Home > History of Wine > Diagram of the “Experiment Vineyard” at College Park, Maryland

Diagram of the “Experiment Vineyard” at College Park, Maryland


In 1891 the “experiment vineyard” was laid out at the Maryland Agricultural Experiment Station of the Maryland Agricultural College which is now known as The University of Maryland.  The goal of the experiment was to determine the best grape varieties and methods of treatment specific to Maryland.  Over much objection, a portion of the old college garden was chosen for the vineyard.  The soils was plowed “as if for corn” then harrowed.  The rows were ten feet apart and sown with rye to counteract erosion from winter rains.  Trellises made from posts and wire were put in.  The vineyard was planted with 294 vines representing 108 different varieties as well as several dozen wild vines.  Below you will find the the diagram of this scientifically laid out vineyard.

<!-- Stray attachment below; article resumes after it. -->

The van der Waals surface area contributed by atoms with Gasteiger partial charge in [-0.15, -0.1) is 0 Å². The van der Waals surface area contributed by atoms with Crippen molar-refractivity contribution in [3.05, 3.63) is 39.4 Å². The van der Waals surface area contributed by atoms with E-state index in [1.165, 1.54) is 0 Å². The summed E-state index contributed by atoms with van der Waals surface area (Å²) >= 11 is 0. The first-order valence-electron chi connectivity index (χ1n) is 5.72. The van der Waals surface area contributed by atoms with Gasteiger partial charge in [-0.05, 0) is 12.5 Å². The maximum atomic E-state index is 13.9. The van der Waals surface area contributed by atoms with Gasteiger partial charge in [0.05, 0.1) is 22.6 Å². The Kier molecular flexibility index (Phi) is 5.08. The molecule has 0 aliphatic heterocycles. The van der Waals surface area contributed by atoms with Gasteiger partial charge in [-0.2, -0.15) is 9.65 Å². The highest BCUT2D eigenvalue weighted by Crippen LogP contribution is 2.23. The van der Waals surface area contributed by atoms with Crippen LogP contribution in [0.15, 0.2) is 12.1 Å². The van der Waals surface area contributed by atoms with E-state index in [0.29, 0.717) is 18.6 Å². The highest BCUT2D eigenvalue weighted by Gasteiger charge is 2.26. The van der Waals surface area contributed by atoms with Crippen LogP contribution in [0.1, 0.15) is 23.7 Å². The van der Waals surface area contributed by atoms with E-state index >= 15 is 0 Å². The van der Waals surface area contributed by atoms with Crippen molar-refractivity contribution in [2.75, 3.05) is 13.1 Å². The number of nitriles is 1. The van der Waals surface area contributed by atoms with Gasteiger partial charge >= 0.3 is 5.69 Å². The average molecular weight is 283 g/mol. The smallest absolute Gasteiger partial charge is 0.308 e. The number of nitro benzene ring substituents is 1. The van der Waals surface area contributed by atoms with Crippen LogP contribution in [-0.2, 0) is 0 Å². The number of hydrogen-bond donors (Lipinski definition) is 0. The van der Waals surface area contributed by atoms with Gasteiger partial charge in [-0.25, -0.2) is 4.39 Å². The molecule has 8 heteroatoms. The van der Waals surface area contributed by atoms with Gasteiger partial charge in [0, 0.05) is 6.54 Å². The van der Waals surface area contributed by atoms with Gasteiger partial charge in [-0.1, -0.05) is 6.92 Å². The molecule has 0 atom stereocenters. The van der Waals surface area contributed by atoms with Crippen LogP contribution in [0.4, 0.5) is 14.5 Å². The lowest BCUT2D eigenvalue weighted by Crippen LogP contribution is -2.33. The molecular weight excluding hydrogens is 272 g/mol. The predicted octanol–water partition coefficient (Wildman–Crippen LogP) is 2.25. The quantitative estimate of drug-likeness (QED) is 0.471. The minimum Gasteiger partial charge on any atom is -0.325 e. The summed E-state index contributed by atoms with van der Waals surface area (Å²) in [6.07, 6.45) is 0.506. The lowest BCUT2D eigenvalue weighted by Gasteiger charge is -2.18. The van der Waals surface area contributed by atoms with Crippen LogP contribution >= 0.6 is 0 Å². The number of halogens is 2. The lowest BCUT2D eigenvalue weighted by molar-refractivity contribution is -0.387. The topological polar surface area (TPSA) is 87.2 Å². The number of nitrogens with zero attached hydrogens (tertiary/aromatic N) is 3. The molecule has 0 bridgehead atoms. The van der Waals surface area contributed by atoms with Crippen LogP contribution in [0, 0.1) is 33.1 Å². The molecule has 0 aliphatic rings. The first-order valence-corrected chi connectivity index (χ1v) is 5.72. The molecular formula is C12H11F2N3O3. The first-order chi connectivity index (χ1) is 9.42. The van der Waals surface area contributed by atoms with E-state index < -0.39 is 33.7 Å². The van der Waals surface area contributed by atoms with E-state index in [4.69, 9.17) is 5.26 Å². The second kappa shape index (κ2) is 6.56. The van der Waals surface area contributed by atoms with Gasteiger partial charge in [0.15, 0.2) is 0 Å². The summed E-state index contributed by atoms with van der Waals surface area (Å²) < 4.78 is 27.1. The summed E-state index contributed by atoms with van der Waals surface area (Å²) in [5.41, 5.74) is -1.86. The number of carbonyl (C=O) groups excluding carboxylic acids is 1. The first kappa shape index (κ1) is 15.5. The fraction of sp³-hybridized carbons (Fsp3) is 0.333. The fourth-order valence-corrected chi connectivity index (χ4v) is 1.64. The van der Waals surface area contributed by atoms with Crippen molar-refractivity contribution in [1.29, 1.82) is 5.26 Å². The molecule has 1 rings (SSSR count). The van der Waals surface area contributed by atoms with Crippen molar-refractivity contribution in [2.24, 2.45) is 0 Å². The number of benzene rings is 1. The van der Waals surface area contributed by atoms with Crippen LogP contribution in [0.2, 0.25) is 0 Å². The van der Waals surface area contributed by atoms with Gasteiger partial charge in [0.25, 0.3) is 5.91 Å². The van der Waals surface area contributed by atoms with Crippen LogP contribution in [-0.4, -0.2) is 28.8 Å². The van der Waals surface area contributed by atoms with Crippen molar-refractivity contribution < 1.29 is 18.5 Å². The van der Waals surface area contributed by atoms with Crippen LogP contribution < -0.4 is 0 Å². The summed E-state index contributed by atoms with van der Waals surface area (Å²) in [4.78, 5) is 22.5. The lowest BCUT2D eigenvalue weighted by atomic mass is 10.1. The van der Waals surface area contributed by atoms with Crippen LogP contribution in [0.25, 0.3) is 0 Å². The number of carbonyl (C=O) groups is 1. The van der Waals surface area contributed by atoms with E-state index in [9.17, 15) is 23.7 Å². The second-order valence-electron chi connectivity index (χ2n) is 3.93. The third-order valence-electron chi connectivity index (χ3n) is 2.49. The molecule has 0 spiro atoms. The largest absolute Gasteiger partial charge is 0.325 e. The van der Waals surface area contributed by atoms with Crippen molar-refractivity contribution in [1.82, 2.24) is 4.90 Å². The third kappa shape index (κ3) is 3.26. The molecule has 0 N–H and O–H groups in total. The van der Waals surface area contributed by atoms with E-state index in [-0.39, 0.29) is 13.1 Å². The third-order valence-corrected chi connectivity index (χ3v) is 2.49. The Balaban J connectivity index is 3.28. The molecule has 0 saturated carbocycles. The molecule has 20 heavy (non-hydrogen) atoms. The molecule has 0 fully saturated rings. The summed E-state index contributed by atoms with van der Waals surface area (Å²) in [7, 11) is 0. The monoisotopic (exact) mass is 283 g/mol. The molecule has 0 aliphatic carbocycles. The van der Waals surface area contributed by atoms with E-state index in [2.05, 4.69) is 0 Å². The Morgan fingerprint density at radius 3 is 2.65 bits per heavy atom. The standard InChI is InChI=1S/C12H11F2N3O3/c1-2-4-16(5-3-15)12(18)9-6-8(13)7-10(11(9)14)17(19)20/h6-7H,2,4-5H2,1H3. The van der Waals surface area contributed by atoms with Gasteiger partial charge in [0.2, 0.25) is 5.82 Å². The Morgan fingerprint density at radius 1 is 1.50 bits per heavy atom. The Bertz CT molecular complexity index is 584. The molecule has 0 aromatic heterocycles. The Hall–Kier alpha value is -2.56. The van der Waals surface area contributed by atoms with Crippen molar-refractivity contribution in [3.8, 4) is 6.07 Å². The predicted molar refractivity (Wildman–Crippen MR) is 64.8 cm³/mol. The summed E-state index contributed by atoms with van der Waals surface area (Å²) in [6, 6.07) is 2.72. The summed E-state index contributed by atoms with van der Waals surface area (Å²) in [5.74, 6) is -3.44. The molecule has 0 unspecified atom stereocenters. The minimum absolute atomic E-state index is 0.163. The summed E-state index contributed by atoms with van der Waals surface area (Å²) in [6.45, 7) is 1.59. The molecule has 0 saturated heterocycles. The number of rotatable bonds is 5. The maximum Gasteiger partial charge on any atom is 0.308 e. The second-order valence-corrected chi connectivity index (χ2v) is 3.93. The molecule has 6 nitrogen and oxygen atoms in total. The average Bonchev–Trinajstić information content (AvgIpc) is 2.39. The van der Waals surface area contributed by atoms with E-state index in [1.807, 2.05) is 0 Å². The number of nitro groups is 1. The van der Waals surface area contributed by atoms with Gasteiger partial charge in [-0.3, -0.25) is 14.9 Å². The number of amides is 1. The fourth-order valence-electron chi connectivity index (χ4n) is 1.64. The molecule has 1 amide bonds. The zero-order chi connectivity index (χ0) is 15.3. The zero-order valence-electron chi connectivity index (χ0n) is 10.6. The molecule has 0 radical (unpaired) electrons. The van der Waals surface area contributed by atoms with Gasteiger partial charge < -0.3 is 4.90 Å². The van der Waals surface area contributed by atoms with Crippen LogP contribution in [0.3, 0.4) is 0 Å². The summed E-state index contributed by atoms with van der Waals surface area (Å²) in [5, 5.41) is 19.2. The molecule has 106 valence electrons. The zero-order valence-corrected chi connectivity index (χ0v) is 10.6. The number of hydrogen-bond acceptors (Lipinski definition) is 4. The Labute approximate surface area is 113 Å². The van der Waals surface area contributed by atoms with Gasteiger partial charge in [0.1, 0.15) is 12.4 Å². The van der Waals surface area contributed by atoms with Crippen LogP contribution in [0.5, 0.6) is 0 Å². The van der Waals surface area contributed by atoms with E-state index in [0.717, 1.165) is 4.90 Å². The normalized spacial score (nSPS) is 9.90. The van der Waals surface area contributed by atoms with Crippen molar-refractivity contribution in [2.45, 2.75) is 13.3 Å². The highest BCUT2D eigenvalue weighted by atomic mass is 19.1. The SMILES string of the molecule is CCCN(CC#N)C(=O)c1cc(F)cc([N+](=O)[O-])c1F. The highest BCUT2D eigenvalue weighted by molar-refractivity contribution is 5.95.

Diagram of Vineyard at College Park, Maryland. 1891. [1]

Diagram of Vineyard at College Park, Maryland. 1891. [1]

I have not researched the history of the vineyard but it was still around in 1920 for it is named in the University of Maryland’s 1920-21 Catalogue.[2]  One could study grapes in three classes of “Small Fruit Culture” that ran through Junior year.  Given Prohibition there is sadly no mention of wine.


[1] “Experiment vineyard”, Bulletin No. 15 of the Maryland Agricultural Experiment Station. December 1891. URL: http://hdl.handle.net/2027/uiug.30112019612123
[2] Catalogue. University of Maryland, College Park. 1920. URL: https://books.google.com/books?id=aH_OAAAAMAAJ&pg=PP1#v=onepage&q&f=false

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